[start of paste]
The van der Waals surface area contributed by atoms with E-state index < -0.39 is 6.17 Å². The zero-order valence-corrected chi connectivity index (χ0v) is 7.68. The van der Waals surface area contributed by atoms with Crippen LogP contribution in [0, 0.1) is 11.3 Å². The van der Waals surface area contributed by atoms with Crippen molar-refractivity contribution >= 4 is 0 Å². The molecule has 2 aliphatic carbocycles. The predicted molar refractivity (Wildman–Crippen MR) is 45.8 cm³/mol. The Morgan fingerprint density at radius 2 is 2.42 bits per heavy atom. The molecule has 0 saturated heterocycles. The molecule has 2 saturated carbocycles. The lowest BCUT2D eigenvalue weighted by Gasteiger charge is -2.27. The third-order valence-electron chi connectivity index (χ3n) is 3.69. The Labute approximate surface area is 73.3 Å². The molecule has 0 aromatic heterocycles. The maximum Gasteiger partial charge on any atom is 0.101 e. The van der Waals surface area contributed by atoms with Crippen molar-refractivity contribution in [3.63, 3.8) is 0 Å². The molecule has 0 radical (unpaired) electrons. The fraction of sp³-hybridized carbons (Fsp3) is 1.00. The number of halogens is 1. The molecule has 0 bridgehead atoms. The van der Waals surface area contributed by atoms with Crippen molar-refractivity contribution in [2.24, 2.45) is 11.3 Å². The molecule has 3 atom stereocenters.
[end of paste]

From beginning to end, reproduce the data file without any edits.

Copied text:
The van der Waals surface area contributed by atoms with E-state index < -0.39 is 6.17 Å². The zero-order valence-corrected chi connectivity index (χ0v) is 7.68. The van der Waals surface area contributed by atoms with Crippen LogP contribution in [0, 0.1) is 11.3 Å². The van der Waals surface area contributed by atoms with Crippen molar-refractivity contribution >= 4 is 0 Å². The molecule has 2 aliphatic carbocycles. The predicted molar refractivity (Wildman–Crippen MR) is 45.8 cm³/mol. The Morgan fingerprint density at radius 2 is 2.42 bits per heavy atom. The molecule has 0 saturated heterocycles. The molecule has 2 saturated carbocycles. The lowest BCUT2D eigenvalue weighted by Gasteiger charge is -2.27. The third-order valence-electron chi connectivity index (χ3n) is 3.69. The Labute approximate surface area is 73.3 Å². The molecule has 0 aromatic heterocycles. The maximum Gasteiger partial charge on any atom is 0.101 e. The van der Waals surface area contributed by atoms with Crippen molar-refractivity contribution in [3.63, 3.8) is 0 Å². The molecule has 0 radical (unpaired) electrons. The fraction of sp³-hybridized carbons (Fsp3) is 1.00. The number of halogens is 1. The molecule has 0 bridgehead atoms. The van der Waals surface area contributed by atoms with Crippen molar-refractivity contribution in [2.24, 2.45) is 11.3 Å². The molecule has 3 atom stereocenters.